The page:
The Palestinian leadership is upset about the Lebanese media’s portrayal of Ain al-Hilweh camp as a haven for Shadi al-Mawlawi and Osama Mansour, who are both key terrorist figures wanted by the security agencies.
In this regard, the leadership was surprised by the announcement by Lebanese Interior Minister Nouhad Machnouk’s that the two men were located in Ain al-Hilweh camp prior to him informing the Palestinian Authority, who learned about the issue from the media. It was also before Fatah Central Committee member and General Supervisor for Lebanese affairs, Azzam al-Ahmad, received official notice from Lebanese officials and headed to Beirut, on the orders of Palestinian President Mahmoud Abbas, in order to determine the truth of the matter.
Today [Jan. 23], a frank meeting will be held between Ahmad and Machnouk, with the participation of all Palestinian factions, including Hamas, as part of a Palestinian political message of unity concerning their camp and their public stance vis-a-vis coordination with the Lebanese state.
In an interview with As-Safir at the Palestinian Embassy Jan. 22, Ahmad stated that Mansour and Mawlawi’s presence in the camp remained “uncertain to date.”
He also pointed out that, “No one can legally enter the camp without Lebanese consent. Even I, as a Palestinian official who is not an inhabitant of the camp, cannot enter except through coordination with the Lebanese state. Illegally infiltrating the camp is another issue and we are ready to cooperate with the Lebanese authorities in this regard. But, to date, we remain uncertain whether those two wanted persons actually infiltrated the camp, and announcing otherwise prior to informing us is unacceptable. In either case, we are not responsible if they prove to have infiltrated the camp.”
In reply to proposed ideas for a repeat of the Roumieh Prison scenario in Ain al-Hilweh, whereby Lebanese security forces would enter the camp to apprehend wanted terrorists, Ahmad said, “I am not aware of such plans. But, I emphasize that we stand with the Lebanese state spreading its authority over all Lebanese territories, including Palestinian camps. I hope that the state will exercise its functions in the entirety of the camp and be able to conduct any operations it pleases; for this camp is not located on the planet Venus, but on Lebanese soil.”
In addition, Ahmad revealed that he and the Palestinian ambassador to Lebanon, Ashraf Dabbour, conducted an honest discussion with Lebanese officials, who were “very understanding of the Palestinian stance.” Ahmad also described Parliament Speaker Nabih Berri as “a Palestinian at heart and cooperative to the utmost.” Also, Ahmad and Dabbour’s meeting with the director general of General Security, Maj. Gen. Abbas Ibrahim, in the absence of other Palestinian factions, “lasted for many hours and led to agreements on all issues. The relationship with Maj. Gen. Ibrahim is very special, but no details can be revealed about the meeting.”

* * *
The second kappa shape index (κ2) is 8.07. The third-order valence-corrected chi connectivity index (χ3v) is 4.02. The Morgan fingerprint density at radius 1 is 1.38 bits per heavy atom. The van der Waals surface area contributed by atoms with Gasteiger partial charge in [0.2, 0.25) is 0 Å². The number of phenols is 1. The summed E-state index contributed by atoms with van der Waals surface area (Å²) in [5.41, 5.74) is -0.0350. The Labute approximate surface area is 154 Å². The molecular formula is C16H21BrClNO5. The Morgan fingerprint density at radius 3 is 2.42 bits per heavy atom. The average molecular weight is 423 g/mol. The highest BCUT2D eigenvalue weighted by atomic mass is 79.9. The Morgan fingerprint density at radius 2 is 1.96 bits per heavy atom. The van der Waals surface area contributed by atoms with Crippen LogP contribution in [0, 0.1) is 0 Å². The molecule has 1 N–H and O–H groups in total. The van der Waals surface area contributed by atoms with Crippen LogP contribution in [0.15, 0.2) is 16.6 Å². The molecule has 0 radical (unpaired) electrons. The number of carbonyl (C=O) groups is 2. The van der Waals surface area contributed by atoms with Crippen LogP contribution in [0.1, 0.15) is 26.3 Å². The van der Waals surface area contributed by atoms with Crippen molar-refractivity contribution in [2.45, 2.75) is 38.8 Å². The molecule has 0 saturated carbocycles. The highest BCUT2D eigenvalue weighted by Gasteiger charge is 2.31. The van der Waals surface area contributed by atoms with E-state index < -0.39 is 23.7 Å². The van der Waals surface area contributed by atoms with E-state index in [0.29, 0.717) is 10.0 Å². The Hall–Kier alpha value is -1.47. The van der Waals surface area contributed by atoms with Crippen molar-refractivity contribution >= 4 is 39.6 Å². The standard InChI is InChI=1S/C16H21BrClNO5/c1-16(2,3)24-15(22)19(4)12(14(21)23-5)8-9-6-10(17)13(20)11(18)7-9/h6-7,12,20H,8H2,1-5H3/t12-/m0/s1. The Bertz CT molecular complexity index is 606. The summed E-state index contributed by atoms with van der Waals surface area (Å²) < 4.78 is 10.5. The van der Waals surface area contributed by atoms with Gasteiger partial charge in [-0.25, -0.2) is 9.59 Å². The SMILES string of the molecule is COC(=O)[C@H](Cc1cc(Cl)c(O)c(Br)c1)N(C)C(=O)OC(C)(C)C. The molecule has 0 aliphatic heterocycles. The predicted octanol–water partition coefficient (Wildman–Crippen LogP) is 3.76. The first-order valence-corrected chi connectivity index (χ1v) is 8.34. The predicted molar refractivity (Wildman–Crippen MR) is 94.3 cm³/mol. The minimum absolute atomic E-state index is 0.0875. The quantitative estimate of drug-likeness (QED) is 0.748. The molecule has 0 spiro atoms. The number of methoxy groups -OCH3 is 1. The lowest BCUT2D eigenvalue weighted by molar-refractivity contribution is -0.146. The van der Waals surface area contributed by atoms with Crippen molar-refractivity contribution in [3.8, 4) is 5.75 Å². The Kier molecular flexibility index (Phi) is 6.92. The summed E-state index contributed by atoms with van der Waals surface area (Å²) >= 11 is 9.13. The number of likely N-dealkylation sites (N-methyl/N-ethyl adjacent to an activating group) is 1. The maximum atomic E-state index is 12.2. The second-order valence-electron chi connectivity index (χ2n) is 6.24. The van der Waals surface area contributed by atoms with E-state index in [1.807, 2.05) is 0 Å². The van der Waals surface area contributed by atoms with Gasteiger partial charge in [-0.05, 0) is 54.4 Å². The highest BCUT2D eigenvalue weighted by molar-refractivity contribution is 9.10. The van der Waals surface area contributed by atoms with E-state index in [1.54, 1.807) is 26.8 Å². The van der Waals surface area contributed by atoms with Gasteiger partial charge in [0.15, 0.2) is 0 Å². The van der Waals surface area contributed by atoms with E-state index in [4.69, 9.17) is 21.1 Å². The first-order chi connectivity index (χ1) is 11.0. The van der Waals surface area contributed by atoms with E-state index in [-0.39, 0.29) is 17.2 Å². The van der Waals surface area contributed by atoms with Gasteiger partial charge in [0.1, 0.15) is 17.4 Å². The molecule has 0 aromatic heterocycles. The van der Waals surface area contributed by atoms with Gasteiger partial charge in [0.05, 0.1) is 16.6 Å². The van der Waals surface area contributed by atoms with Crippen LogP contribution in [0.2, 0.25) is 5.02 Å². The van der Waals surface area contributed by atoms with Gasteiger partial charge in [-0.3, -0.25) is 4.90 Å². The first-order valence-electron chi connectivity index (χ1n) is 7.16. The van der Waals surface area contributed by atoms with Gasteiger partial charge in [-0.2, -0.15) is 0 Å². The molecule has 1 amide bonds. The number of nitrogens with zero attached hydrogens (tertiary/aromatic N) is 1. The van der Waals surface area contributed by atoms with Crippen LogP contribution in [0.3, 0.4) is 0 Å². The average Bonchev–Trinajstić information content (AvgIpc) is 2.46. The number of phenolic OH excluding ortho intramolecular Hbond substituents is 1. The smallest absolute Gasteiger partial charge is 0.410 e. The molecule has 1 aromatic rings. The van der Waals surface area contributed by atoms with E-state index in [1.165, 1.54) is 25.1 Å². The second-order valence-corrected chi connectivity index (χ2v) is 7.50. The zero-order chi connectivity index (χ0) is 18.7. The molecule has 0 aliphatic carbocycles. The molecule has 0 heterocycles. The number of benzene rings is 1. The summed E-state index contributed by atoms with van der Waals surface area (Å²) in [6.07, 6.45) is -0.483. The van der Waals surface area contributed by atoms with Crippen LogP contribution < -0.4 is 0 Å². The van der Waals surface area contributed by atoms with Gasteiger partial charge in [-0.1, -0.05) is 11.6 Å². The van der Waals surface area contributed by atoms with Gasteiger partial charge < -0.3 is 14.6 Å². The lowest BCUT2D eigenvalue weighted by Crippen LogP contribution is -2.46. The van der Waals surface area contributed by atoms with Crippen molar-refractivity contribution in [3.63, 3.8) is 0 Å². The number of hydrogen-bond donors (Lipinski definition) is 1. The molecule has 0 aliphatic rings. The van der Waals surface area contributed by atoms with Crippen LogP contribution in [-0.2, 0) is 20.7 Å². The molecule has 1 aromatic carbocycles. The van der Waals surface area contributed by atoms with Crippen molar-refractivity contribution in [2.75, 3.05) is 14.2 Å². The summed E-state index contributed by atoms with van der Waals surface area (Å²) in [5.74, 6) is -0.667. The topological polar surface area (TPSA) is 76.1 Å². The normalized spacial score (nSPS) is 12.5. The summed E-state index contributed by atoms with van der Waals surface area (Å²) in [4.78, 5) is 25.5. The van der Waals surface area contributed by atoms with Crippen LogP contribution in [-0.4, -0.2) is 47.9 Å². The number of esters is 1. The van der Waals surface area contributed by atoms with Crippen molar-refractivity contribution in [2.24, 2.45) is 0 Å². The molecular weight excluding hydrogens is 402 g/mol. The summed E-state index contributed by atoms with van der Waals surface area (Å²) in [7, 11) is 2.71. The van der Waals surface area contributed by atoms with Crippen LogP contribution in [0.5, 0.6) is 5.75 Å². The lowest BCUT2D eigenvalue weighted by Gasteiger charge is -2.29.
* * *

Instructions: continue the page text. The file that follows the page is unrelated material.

Ahmad added: “Lebanon is home to many fugitives who threaten civil peace. We, as Palestinians, are committed to Lebanon’s security and are ready to cooperate with authorities to hand over any wanted persons, whether they be accused of criminal or subversive acts. God forbid that the camp becomes a haven for such people. We stand by our agreements and the Lebanese government has not informed us of the presence of any wanted persons inside Ain al-Hilweh camp. We only became aware of these contentions through the statements of our brother, Lebanese Interior Minister Nohad Machnouk. Yet, we are not aware of anything relating to this matter. The camp is on Lebanese territory and is subject to Lebanese sovereignty and law. Even if fugitives entered the camp, we contend that there are other fugitives that the state has no knowledge of in various Lebanese regions, be they in Beirut, Tripoli or elsewhere.”
Ahmad added that Lebanon was understanding about the Palestinian point of view, “Because Lebanese officials are fully aware of the high level of cooperation between us in order to prevent the camps from becoming a safe haven for outlaws.”
He emphasized the importance of the joint security force, saying, “The powers of which shall be bolstered, in order to make it better able to conduct its duties; a point that we agreed upon with all relevant Lebanese officials.”
Concerning the unification of security responsibilities, in light of the divisions within Fatah and the return of former Palestinian Armed Struggle commander Mahmoud al-Hamid Issa, also known as Lino, to the camp, Ahmad said, “There are no divisions within Fatah. There is, however, a renegade officer who was dismissed from duty more than a year ago: end of subject.” Regarding the celebration organized by Lino in the camp, in parallel with the torch lighting festivities commemorating Fatah’s 50-year anniversary, Ahmad retorted, “You should ask him about that, for that is not our concern. People who are not bound by the decisions of Fatah’s leadership in Lebanon have nothing to do with us.”
Ahmad added that the intra-Fatah disagreements in occupied Palestine, between Mohammed Dahlan and Abbas, do not affect the camps in Lebanon. They therefore have no security implications, said Ahmad, adding, “Even the relationship with Hamas in Lebanon is harmonious. There is no place here for the infamous Palestinian disputes that everyone knows about, because we insist on shielding the Lebanese arena from their repercussions.”
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